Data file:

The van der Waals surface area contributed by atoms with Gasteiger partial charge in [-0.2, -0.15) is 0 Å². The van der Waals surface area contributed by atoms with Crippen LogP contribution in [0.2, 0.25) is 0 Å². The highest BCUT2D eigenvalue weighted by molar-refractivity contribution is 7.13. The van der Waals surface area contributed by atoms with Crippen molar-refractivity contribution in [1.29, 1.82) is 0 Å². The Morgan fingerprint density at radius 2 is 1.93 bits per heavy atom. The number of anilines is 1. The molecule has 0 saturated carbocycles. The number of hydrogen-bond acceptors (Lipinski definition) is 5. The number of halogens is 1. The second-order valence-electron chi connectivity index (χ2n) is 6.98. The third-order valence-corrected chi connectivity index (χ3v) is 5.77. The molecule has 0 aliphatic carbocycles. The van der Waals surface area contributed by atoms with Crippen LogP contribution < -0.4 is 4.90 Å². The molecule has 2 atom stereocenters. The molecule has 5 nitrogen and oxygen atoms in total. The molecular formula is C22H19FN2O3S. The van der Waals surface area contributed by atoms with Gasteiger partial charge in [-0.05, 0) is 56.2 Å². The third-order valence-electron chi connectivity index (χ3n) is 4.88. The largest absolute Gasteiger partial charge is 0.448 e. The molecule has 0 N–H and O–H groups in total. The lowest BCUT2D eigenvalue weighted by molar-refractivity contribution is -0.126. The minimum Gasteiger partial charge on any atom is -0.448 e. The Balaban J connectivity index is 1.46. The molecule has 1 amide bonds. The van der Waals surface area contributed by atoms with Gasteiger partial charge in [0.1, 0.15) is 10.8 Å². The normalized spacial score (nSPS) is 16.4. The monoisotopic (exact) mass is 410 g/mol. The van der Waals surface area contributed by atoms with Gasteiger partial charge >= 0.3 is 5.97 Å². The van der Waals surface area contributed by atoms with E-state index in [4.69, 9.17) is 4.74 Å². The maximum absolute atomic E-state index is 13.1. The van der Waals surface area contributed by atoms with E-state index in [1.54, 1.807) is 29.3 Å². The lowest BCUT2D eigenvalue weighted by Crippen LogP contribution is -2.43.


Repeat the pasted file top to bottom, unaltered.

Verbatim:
The van der Waals surface area contributed by atoms with Gasteiger partial charge in [-0.2, -0.15) is 0 Å². The van der Waals surface area contributed by atoms with Crippen LogP contribution in [0.2, 0.25) is 0 Å². The highest BCUT2D eigenvalue weighted by molar-refractivity contribution is 7.13. The van der Waals surface area contributed by atoms with Crippen molar-refractivity contribution in [1.29, 1.82) is 0 Å². The Morgan fingerprint density at radius 2 is 1.93 bits per heavy atom. The number of anilines is 1. The molecule has 0 saturated carbocycles. The number of hydrogen-bond acceptors (Lipinski definition) is 5. The number of halogens is 1. The second-order valence-electron chi connectivity index (χ2n) is 6.98. The third-order valence-corrected chi connectivity index (χ3v) is 5.77. The molecule has 0 aliphatic carbocycles. The van der Waals surface area contributed by atoms with Crippen LogP contribution < -0.4 is 4.90 Å². The molecule has 2 atom stereocenters. The molecule has 5 nitrogen and oxygen atoms in total. The molecular formula is C22H19FN2O3S. The van der Waals surface area contributed by atoms with Gasteiger partial charge in [-0.05, 0) is 56.2 Å². The third-order valence-electron chi connectivity index (χ3n) is 4.88. The largest absolute Gasteiger partial charge is 0.448 e. The molecule has 0 N–H and O–H groups in total. The lowest BCUT2D eigenvalue weighted by molar-refractivity contribution is -0.126. The minimum Gasteiger partial charge on any atom is -0.448 e. The Balaban J connectivity index is 1.46. The molecule has 1 amide bonds. The van der Waals surface area contributed by atoms with Gasteiger partial charge in [0.1, 0.15) is 10.8 Å². The normalized spacial score (nSPS) is 16.4. The monoisotopic (exact) mass is 410 g/mol. The van der Waals surface area contributed by atoms with Gasteiger partial charge >= 0.3 is 5.97 Å². The van der Waals surface area contributed by atoms with E-state index in [4.69, 9.17) is 4.74 Å². The maximum absolute atomic E-state index is 13.1. The van der Waals surface area contributed by atoms with E-state index in [1.54, 1.807) is 29.3 Å². The lowest BCUT2D eigenvalue weighted by Crippen LogP contribution is -2.43.